It’s possible that the media are soft on Biden because he and the aging Democratic establishment are effective at bullying the chattering class. You feel like you are watching satire seeing the Boomer anchors on network television talking about concerns about the Biden family’s corruption, among other things, as if they were merely conspiracy theories. You’ve never seen journalists so un-curious about some politician’s hell spawn getting a high-dollar no-show gig (in a former Soviet state, no less) since Chelsea Clinton got paid in the upper six figures for writing a couple paragraphs for NBC periodically. And Biden just carried on about how we shouldn’t discipline China on trade, but you’d have to be a conspiracy theorist to think that has anything to do with his son banking mondo pseudo-sovereign fund investments there.

Yet I think the important point here is that it kind of doesn’t matter if the mainstream media ask Biden a tough question or not. They can’t hide that he’s going senile. People see that in debates, where he can’t put together a coherent answer and even seems unsure about where he is at points. People see that on YouTube videos of his interactions with voters at town halls and other campaign events, which have attracted many millions of views. The guy would turn 82 during his first term in the White House and he already acts like he needs to be in assisted living. If he actually won, he’d most certainly be a one-term president (if he even made it that long), so his entire presidency would be one long Democratic primary. He’d be a lame duck from day one, and the real question is who would be pulling the strings in the background. Kamala Harris gets this, which is why she’s sucking up to him trying to be his No. 2. It’s a joke.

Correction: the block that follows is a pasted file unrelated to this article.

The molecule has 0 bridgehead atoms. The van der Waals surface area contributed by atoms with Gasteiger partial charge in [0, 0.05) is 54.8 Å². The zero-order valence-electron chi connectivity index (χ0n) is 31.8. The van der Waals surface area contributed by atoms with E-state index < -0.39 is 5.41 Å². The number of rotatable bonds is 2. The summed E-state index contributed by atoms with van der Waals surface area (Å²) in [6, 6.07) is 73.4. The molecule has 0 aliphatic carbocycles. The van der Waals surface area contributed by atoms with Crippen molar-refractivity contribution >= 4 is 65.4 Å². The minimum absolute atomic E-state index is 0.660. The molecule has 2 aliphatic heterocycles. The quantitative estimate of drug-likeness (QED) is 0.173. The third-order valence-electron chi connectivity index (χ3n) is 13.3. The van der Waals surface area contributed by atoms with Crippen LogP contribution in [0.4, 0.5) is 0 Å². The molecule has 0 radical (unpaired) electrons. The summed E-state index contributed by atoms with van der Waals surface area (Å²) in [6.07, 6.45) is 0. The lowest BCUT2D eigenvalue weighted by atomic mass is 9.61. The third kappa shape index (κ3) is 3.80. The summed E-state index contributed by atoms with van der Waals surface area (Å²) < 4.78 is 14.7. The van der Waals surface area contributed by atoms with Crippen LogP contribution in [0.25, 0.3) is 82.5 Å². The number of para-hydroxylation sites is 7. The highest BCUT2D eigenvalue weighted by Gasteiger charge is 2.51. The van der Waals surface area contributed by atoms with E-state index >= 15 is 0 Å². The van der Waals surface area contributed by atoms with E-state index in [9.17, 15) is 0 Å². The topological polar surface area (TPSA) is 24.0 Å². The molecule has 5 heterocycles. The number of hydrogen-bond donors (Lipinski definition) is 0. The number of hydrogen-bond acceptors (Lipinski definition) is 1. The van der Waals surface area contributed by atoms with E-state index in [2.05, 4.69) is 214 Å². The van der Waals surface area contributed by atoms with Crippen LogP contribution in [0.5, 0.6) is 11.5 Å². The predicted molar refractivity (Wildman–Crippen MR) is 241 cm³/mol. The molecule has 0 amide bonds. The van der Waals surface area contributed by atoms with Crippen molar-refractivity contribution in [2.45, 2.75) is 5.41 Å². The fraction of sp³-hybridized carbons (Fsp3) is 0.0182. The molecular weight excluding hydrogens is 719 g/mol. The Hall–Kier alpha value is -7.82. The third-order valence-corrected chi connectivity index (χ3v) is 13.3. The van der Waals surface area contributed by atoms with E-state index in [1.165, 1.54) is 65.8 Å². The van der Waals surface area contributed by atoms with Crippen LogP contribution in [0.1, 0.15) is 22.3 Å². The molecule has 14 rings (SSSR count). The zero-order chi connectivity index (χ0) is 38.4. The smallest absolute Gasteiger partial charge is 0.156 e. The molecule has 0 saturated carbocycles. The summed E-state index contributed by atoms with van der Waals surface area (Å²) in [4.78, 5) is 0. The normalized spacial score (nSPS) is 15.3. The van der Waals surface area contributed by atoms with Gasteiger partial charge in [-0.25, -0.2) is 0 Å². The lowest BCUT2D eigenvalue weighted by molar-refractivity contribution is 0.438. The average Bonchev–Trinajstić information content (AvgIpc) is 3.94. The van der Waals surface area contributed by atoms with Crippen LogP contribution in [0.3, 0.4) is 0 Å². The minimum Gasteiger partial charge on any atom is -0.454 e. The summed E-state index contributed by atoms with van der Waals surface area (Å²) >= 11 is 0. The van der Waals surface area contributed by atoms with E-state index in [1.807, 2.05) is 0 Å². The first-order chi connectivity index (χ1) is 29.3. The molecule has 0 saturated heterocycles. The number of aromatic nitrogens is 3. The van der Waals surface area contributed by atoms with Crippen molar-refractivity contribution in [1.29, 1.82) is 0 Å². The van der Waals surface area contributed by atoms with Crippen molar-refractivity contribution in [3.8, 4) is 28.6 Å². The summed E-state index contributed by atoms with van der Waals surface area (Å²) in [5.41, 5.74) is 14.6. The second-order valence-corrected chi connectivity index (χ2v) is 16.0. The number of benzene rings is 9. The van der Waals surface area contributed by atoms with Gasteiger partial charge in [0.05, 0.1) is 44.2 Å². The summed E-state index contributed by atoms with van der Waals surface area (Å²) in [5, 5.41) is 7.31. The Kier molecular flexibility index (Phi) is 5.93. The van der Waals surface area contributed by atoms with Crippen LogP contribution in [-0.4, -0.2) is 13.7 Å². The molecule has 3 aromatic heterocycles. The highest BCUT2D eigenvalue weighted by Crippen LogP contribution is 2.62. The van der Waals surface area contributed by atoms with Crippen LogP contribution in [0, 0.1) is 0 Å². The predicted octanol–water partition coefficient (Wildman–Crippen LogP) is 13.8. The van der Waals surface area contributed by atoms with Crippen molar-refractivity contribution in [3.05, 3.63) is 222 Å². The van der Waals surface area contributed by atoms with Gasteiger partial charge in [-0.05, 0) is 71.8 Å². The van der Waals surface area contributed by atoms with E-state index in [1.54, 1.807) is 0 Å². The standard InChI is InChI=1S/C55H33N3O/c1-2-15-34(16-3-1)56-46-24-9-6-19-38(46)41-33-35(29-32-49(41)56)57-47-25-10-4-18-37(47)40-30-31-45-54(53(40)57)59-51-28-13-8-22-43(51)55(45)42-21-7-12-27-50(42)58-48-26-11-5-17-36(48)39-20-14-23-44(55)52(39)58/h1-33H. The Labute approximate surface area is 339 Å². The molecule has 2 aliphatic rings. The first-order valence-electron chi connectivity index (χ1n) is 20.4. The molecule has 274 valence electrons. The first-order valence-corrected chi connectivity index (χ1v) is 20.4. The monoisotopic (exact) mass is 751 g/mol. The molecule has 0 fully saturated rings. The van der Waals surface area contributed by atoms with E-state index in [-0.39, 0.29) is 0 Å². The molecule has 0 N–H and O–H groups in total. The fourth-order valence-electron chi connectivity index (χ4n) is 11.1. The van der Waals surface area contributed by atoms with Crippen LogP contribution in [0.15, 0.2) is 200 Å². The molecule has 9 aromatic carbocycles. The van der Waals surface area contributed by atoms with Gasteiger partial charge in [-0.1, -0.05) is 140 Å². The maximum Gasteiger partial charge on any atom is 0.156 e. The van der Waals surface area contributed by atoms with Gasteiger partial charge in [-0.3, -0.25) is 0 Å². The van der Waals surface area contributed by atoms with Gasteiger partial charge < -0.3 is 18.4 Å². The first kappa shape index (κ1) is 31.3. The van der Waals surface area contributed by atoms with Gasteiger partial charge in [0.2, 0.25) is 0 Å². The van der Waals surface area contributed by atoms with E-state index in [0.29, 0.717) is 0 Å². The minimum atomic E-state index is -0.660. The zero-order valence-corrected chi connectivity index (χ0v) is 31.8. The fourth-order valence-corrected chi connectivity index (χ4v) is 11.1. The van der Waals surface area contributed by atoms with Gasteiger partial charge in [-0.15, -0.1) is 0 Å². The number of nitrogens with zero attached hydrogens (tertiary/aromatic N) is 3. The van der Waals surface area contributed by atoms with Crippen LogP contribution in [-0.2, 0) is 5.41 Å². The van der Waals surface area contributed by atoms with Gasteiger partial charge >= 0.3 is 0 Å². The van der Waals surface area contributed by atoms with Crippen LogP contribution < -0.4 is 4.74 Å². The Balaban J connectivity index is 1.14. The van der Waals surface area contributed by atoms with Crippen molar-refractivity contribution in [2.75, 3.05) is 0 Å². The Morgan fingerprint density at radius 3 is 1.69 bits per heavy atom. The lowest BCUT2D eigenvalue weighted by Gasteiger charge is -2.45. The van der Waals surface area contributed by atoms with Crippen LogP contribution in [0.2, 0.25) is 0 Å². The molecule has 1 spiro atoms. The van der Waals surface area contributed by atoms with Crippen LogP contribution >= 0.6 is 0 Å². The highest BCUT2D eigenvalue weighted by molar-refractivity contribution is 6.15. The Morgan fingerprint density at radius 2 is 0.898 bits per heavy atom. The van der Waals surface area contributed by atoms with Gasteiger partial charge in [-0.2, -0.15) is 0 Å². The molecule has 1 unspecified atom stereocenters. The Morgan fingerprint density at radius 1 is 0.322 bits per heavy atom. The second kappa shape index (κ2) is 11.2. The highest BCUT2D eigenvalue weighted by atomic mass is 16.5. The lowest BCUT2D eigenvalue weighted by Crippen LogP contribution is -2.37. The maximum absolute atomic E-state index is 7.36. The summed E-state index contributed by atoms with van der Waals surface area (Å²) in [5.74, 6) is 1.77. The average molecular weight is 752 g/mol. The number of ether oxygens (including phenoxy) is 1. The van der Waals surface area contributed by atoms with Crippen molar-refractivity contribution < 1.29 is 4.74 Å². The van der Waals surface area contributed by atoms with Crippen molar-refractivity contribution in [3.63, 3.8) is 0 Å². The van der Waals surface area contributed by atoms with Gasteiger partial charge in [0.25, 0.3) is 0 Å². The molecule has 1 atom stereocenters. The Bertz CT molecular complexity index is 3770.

Beyond that, it doesn’t matter what lengths the media go to protect Biden because younger generations have now officially crowded out the Baby Boomer generation in terms of voting, and these voters favor far-left, socialist candidates. All the ridiculous game playing that has taken place in previous primaries to keep establishment Boomer voices in Washington is losing its power organically.

Take a look at these charts:

If you take Generation X out of the picture, Millennials and Generation Z were responsible for over a quarter of the votes cast in midterms. Baby Boomers had their highest turnout in the midterm election, and they were still outnumbered by younger generations.

I am not sure it is a given that Baby Boomers will necessarily support establishment candidates either. You have some subsets of liberal Boomer voters, like retired school teachers, who are dealing with problems they have never dealt with before, like the potential loss of public pension income. I have no difficulty seeing these voters pulling the lever for a bona fide socialist like Sanders, and Sanders is wisely pointing out Biden’s past positions on cutting entitlements. Sanders may need to build momentum in early races for that reality to obtain, but it could happen.

Right now, Sanders is pulling ahead in polling in early voting states, and he’s not even out campaigning thanks to the Schiff show, which so far is doing nothing useful except making Biden’s corruption a household conversation and reinforcing generational fault lines in the Democratic base.